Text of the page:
How to Grow Streptocarpus

How to Grow Streptocarpus

Streptocarpus are easy growing perennials in warmer zones. They prefer partial shade but can tolerate up to 5 hours of direct sunlight per day (less in low-humidity environment).


Other Names: Cape Primrose, Streptocarpus saxorum, Streptocarpella saxorum

  • Type: Perennial
  • Height: 12-18 in. ( 30-45 cm)
  • Zone: USDA Zone 9 – 11
  • Popular Varieties: Weismoor Hybrids, Windowsill Magic, Dibley’s Series, Bristol’s Series

How to Grow Streptocarpus as a House Plant

Streptocarpus are wonderful house plants, blooming freely throughout the year. Streptocarpus care and cultural requirements are similar to those of African violets with a few minor adjustments. The following are general guidelines for growing Streptocarpus plants in the home.


Streptocarpella saxorum

Streptocarpus prefer moderate temperatures in the range of 65 – 80 degrees Fahrenheit. They are not as heat-tolerant as African violets and like more humidity, if possible. Use pebble trays to increase ambient humidity. Streptocarpus leaves tend to get “crispy” on the edges in low-humidity situations or if plants are allowed to dry out between waterings. If that happens and you find it unsightly, you can cut off the tips of the leaves with sterilized scissors without harming the plants. (You can do this with other house plants, as well, such as spider plants and Dracaena which tend to get ‘leaf burn’ at the tips.)

Air Circulation

Adequate air circulation is important for all house plants if you want to avoid problems such as molds and powdery mildew. Space streptocarpus plants apart from each other and add a small fan to rooms with poor air flow.

Light Requirements

Streptocarpus grow well in natural light and prefer some direct sunlight. Three to five hours of morning sunlight works well for most growers. Streps can also be grown successfully on lighted plant stands using regular fluorescent tubes (cool light). Place plants 8 to 12 inches from the lights for 12 to 14 hrs per day. More or less light may be required depending upon other environmental factors and you may want to experiment.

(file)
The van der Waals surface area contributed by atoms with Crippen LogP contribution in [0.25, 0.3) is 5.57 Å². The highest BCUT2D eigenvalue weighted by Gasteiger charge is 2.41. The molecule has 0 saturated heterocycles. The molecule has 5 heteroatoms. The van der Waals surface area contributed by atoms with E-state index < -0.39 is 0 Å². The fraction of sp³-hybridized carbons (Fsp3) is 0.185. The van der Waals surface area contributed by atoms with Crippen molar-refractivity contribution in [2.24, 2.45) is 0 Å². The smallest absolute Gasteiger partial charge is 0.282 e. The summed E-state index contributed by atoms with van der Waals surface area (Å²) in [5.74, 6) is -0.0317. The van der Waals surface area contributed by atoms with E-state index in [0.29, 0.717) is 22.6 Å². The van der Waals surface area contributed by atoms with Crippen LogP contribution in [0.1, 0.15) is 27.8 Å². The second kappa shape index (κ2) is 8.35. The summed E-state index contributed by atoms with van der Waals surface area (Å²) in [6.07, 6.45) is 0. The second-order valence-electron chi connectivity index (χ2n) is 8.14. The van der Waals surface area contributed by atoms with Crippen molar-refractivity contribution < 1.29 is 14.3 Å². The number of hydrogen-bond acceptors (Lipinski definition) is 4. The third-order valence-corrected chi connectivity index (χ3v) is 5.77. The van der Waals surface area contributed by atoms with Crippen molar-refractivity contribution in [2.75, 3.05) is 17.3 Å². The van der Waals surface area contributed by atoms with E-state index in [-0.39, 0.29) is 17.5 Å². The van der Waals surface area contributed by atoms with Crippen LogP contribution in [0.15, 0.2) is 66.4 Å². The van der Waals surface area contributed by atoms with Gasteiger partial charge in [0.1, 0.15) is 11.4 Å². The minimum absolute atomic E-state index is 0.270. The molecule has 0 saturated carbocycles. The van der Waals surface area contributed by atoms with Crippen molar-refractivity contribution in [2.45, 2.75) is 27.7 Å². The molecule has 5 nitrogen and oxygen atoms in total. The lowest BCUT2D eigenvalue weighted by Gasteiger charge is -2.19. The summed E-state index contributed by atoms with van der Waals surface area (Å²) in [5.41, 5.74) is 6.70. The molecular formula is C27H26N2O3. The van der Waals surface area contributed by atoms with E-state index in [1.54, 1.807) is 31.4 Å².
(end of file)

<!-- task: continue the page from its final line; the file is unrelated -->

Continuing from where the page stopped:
If you grow Streptocarpus in potting soil, water the plants approximately once a week in winter, twice a week in summer or as required – plants should not be allowed to dry out completely. If you have poor quality tap water or your water contains additives such as chlorine, chloramine, or water softeners we suggest you use filtered or bottled water. Chemical additives can inhibit growth or blooming in flowering house plants.


Fertilize your Streptocarpus with a weak solution (1/4 strength) of a balanced fertilizer each time you water. Alternately, use a half-strength solution twice a month.

Growing Streptocarpus from Seed

Streptocarpus Seeds
Streptocarpus seeds are very small

Streptocarpus seeds are extremely small – one ounce of strep seed contains approximately 2 million tiny seeds. Streptocarpus have the same germination requirements as African violets, Sinningia speciosa (Florist Gloxinia) and other gesneriads. Strep seeds need light in order to germinate and should not be covered over with soil. Follow these instructions to successfully grow streptocarpus plants and similar gesneriads from seed.

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  1. How to I grow a new plant from my plant? Can I cut the top off? Can I plant a leaf like a violet? Mine is getting tall with a lot of flowers. If I cut the top off when it is finished flowering will it stop growing? Can I plant the top for another plant? It seems to need more water than once a week.

  2. Hi, Linda –

    You can propagate streptocarpus from leaf cuttings – it’s easy to do. There is an excellent streptocarpus culture sheet available here (PDF download).

    In my growing environment, streps need to be watered more often than my African violets. They also seem to need more humidity to avoid getting ‘crispy’ (dry) leaf edges. I usually wind up wick watering them which helps them grow large pretty quickly. Good luck, and Let me know how you do with the leaf cuttings.


  3. I have a streptocarcus hybrid and it has a green leaf like growth on the end of o bloom shoot. Can this be used to start a new plant?

  4. Hi, Michelle –

    You can certainly try it! I don’t have nearly as much experience with streptocarpus as I do with African violets, but if the bloom stalk is strong and the little leaflet has enough green (you didn’t mention whether it is a standard or variegated strep) then I would give it shot to see what happens. I have tried this method with bloom stalks from chimeral African violets but I usually lose the them, so I stick with growing from suckers (offshoots). Let me know how it goes!


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